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ES6 JavaScript

ES6 Template Literals (Template Strings) Explained

With ES6, we can do string concatenation in a more natural way that improves readability. It’s super simple!

Before ES6, we’d concatenate strings in a couple of ways:

  1. The + (addition) operator
  2. The concat() method for strings

In practice, this would look like this:

var greeting = "Hi!"
var name = "Rob"
var language = "React"

// Using the + operator
console.log( greeting + " My name is " + name + " and I'm currently learning " + language + "." )

// Using the concat() method
console.log( greeting.concat( " My name is ", name, " and I'm currently learning ", language, "." ) )

// Alternatively
console.log( "".concat( greeting, " My name is ", name, " and I'm currently learning ", language, "." ) )

There’s a few things that just aren’t pleasant here:

  • With the addition operator, we alternate between strings and variables multiple times and it’s not easy (at least without syntax highlighting) to always understand whether you’re inside or outside of a string.
  • Spaces between variable names, the addition operators and strings make it a little more challenging knowing if you’ve included a space where it’s needed within the string itself (assuming one wasn’t added to the variable). It’s a similar situation with the quotation marks; are they in the right place? Have I closed that string or not? Did I accidently include a variable?
  • With the contact() method, you have to start from a string that’s either stored in a variable or directly declared there. You might not want that variable, and declaring either an empty string or the start of a string outside of the contat‘s argument list adds separation. Not nice.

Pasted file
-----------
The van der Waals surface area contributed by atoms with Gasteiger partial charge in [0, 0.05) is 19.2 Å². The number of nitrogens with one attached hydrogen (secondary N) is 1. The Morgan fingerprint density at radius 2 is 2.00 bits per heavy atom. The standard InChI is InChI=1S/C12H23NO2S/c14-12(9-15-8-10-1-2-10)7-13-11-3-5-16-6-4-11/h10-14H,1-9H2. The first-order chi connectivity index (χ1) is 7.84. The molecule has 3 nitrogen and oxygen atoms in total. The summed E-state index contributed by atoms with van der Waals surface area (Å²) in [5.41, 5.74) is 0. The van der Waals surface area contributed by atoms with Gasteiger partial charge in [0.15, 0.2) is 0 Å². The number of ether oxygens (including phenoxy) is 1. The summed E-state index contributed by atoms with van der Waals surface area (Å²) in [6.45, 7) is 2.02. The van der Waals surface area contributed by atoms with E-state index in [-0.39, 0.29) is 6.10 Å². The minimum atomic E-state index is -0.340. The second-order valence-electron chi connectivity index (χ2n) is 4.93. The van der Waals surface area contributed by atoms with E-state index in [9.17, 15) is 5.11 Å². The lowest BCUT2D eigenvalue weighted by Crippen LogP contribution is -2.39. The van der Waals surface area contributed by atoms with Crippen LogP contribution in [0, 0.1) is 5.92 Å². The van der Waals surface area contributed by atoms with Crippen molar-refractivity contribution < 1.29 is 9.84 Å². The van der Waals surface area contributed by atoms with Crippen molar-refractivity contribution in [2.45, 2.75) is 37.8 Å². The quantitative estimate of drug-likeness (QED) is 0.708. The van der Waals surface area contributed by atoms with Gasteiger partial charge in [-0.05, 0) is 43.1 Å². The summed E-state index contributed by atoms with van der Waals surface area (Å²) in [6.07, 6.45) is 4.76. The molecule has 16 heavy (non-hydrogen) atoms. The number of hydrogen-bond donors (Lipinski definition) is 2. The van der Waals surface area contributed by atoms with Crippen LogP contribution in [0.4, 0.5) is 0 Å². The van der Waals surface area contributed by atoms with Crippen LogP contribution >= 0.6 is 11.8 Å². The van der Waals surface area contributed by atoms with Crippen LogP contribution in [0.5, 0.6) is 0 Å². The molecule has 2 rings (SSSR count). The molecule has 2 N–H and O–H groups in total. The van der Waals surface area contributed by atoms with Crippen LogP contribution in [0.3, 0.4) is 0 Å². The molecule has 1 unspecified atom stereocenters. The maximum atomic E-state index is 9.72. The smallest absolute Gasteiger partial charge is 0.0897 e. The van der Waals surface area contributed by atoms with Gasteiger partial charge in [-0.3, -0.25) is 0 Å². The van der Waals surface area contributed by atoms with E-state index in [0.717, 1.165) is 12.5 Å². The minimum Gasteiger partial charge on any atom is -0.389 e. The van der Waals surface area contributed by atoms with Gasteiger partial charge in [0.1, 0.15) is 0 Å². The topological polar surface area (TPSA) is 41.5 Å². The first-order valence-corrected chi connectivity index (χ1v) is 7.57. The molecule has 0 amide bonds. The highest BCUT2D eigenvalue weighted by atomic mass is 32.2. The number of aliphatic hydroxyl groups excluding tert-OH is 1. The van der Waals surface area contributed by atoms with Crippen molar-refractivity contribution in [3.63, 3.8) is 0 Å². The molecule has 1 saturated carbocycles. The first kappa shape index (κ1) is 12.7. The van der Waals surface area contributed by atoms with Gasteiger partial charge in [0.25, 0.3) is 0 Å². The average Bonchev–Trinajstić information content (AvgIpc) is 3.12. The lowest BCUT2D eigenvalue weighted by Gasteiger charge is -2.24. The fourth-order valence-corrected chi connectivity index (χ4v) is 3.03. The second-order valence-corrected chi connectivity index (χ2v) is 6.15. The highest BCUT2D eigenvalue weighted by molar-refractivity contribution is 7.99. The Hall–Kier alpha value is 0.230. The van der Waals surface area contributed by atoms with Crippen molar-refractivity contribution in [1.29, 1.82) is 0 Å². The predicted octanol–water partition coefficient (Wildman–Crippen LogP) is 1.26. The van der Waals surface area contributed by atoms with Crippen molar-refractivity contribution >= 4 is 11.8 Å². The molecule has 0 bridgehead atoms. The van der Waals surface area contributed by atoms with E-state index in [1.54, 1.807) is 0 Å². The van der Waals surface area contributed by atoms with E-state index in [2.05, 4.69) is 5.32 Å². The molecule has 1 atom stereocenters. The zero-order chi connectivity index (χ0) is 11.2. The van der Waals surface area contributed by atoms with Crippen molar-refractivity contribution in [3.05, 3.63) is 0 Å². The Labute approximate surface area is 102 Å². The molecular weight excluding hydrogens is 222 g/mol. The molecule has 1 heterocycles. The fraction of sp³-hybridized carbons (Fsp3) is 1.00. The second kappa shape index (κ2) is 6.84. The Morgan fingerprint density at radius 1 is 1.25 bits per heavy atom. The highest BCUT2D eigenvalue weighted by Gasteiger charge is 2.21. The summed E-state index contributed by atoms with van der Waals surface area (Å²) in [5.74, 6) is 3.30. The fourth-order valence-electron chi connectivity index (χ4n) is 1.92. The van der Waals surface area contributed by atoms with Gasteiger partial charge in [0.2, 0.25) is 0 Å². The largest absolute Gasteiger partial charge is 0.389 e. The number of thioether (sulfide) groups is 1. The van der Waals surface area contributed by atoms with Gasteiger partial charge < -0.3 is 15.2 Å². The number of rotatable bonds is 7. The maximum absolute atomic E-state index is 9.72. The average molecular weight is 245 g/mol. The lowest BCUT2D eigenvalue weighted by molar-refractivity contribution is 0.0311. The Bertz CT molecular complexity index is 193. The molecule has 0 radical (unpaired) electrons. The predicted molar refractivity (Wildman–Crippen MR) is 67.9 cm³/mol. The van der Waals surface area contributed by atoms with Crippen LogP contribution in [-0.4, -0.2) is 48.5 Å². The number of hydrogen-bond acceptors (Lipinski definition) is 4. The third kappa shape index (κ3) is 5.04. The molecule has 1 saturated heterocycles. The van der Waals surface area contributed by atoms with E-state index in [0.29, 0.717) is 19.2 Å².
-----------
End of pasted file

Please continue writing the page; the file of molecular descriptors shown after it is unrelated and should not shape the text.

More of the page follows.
• You have the same challenges here with alternating between variables and strings; going inside of quotation marks, then out again.
  • To add a simple full stop to the end of the existing string / sentence, you have to add either + "." or , ".". That’s 5-6 extra characters to add just one.

Overall, the formatting and syntax mean they’re not the most free-flowing lines of code you’ll ever write.

Introducing ES6 Template Literals

With template literals, the syntax for writing strings that include variables is much more natural to both write and to read. Let’s take a look at the same example from before, this time using ES6:

const greeting = "Hi!"
const name = "Rob"
const language = "React"

// Using the ES6 template literal syntax
console.log( `${greeting} My name is ${name} and I'm currently learning ${language}.` )

There we go. Simple!

There’s two main components or syntax to remember:

  1. Use backticks (``) to enclose your template literal.
  2. Use the dollar sign followed by your variable enclosed in curly braces (${}) to use variables.

There’s more to template literals than the above, such as easier multi-line strings, that you can learn more about here.

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